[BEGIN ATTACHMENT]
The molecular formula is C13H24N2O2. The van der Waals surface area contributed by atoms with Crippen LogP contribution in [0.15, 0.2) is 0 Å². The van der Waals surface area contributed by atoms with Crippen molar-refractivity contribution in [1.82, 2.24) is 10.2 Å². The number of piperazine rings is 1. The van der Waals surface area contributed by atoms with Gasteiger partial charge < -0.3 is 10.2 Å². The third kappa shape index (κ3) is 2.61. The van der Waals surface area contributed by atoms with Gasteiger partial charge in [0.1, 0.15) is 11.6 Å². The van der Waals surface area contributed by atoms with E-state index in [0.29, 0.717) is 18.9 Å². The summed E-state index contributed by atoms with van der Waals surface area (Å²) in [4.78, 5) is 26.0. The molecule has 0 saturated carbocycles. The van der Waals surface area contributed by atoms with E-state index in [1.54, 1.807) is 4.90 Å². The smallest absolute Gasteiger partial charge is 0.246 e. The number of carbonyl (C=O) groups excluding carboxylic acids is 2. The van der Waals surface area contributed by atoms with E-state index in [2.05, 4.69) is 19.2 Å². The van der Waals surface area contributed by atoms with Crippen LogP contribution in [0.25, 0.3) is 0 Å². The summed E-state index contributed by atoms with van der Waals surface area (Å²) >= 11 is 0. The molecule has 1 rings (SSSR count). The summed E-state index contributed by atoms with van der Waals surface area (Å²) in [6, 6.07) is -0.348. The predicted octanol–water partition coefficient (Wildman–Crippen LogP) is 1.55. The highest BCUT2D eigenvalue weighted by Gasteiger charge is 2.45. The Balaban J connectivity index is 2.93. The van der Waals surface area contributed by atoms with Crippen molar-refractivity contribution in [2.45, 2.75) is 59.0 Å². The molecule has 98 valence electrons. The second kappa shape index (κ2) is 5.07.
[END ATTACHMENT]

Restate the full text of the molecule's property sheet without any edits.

The molecular formula is C13H24N2O2. The van der Waals surface area contributed by atoms with Crippen LogP contribution in [0.15, 0.2) is 0 Å². The van der Waals surface area contributed by atoms with Crippen molar-refractivity contribution in [1.82, 2.24) is 10.2 Å². The number of piperazine rings is 1. The van der Waals surface area contributed by atoms with Gasteiger partial charge < -0.3 is 10.2 Å². The third kappa shape index (κ3) is 2.61. The van der Waals surface area contributed by atoms with Gasteiger partial charge in [0.1, 0.15) is 11.6 Å². The van der Waals surface area contributed by atoms with E-state index in [0.29, 0.717) is 18.9 Å². The summed E-state index contributed by atoms with van der Waals surface area (Å²) in [4.78, 5) is 26.0. The molecule has 0 saturated carbocycles. The van der Waals surface area contributed by atoms with E-state index in [1.54, 1.807) is 4.90 Å². The smallest absolute Gasteiger partial charge is 0.246 e. The number of carbonyl (C=O) groups excluding carboxylic acids is 2. The van der Waals surface area contributed by atoms with E-state index in [2.05, 4.69) is 19.2 Å². The van der Waals surface area contributed by atoms with Crippen LogP contribution in [0.25, 0.3) is 0 Å². The summed E-state index contributed by atoms with van der Waals surface area (Å²) >= 11 is 0. The molecule has 1 rings (SSSR count). The summed E-state index contributed by atoms with van der Waals surface area (Å²) in [6, 6.07) is -0.348. The predicted octanol–water partition coefficient (Wildman–Crippen LogP) is 1.55. The highest BCUT2D eigenvalue weighted by Gasteiger charge is 2.45. The Balaban J connectivity index is 2.93. The van der Waals surface area contributed by atoms with Crippen molar-refractivity contribution in [2.45, 2.75) is 59.0 Å². The molecule has 98 valence electrons. The second kappa shape index (κ2) is 5.07.